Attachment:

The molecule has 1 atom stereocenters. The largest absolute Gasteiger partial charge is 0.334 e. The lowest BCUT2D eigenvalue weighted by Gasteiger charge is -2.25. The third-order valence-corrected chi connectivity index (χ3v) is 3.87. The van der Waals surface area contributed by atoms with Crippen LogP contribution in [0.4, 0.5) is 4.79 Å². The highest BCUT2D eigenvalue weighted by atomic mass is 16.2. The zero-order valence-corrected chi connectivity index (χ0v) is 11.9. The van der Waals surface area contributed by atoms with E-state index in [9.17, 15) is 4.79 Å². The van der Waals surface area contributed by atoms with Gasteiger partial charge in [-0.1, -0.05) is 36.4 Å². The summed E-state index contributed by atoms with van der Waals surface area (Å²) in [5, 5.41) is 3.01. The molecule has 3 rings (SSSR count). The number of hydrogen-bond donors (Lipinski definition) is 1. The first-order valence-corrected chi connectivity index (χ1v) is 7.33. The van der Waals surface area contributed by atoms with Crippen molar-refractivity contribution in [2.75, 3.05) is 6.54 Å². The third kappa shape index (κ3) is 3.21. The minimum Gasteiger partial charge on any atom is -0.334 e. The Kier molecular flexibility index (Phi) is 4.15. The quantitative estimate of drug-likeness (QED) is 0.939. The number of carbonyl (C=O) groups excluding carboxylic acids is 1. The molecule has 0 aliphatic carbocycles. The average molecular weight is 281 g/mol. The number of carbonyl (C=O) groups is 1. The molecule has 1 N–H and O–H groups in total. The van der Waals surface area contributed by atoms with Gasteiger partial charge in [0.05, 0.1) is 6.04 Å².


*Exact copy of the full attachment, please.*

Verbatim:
The molecule has 1 atom stereocenters. The largest absolute Gasteiger partial charge is 0.334 e. The lowest BCUT2D eigenvalue weighted by Gasteiger charge is -2.25. The third-order valence-corrected chi connectivity index (χ3v) is 3.87. The van der Waals surface area contributed by atoms with Crippen LogP contribution in [0.4, 0.5) is 4.79 Å². The highest BCUT2D eigenvalue weighted by atomic mass is 16.2. The zero-order valence-corrected chi connectivity index (χ0v) is 11.9. The van der Waals surface area contributed by atoms with E-state index in [9.17, 15) is 4.79 Å². The van der Waals surface area contributed by atoms with Gasteiger partial charge in [-0.1, -0.05) is 36.4 Å². The summed E-state index contributed by atoms with van der Waals surface area (Å²) in [5, 5.41) is 3.01. The molecule has 3 rings (SSSR count). The number of hydrogen-bond donors (Lipinski definition) is 1. The first-order valence-corrected chi connectivity index (χ1v) is 7.33. The van der Waals surface area contributed by atoms with Crippen molar-refractivity contribution in [2.75, 3.05) is 6.54 Å². The third kappa shape index (κ3) is 3.21. The minimum Gasteiger partial charge on any atom is -0.334 e. The Kier molecular flexibility index (Phi) is 4.15. The quantitative estimate of drug-likeness (QED) is 0.939. The number of carbonyl (C=O) groups excluding carboxylic acids is 1. The molecule has 0 aliphatic carbocycles. The average molecular weight is 281 g/mol. The number of carbonyl (C=O) groups is 1. The molecule has 1 N–H and O–H groups in total. The van der Waals surface area contributed by atoms with Gasteiger partial charge in [0.05, 0.1) is 6.04 Å².